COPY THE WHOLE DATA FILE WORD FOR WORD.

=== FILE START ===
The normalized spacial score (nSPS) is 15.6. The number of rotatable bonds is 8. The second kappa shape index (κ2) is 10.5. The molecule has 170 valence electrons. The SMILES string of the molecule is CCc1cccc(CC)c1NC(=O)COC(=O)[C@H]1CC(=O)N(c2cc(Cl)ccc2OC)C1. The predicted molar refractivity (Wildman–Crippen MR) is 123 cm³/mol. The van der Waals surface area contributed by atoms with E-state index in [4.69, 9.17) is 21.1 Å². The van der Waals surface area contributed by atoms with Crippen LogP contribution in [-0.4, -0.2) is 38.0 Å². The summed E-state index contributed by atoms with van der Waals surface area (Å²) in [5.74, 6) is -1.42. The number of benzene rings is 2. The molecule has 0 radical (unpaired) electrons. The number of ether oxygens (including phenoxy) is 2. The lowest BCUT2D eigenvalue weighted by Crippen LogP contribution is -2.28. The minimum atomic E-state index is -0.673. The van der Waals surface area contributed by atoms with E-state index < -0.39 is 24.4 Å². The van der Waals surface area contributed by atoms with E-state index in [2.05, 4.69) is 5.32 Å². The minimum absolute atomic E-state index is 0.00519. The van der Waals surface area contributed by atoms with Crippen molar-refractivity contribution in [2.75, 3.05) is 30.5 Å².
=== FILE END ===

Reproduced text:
The normalized spacial score (nSPS) is 15.6. The number of rotatable bonds is 8. The second kappa shape index (κ2) is 10.5. The molecule has 170 valence electrons. The SMILES string of the molecule is CCc1cccc(CC)c1NC(=O)COC(=O)[C@H]1CC(=O)N(c2cc(Cl)ccc2OC)C1. The predicted molar refractivity (Wildman–Crippen MR) is 123 cm³/mol. The van der Waals surface area contributed by atoms with E-state index in [4.69, 9.17) is 21.1 Å². The van der Waals surface area contributed by atoms with Crippen LogP contribution in [-0.4, -0.2) is 38.0 Å². The summed E-state index contributed by atoms with van der Waals surface area (Å²) in [5.74, 6) is -1.42. The number of benzene rings is 2. The molecule has 0 radical (unpaired) electrons. The number of ether oxygens (including phenoxy) is 2. The lowest BCUT2D eigenvalue weighted by Crippen LogP contribution is -2.28. The minimum atomic E-state index is -0.673. The van der Waals surface area contributed by atoms with E-state index < -0.39 is 24.4 Å². The van der Waals surface area contributed by atoms with E-state index in [2.05, 4.69) is 5.32 Å². The minimum absolute atomic E-state index is 0.00519. The van der Waals surface area contributed by atoms with Crippen molar-refractivity contribution in [2.75, 3.05) is 30.5 Å².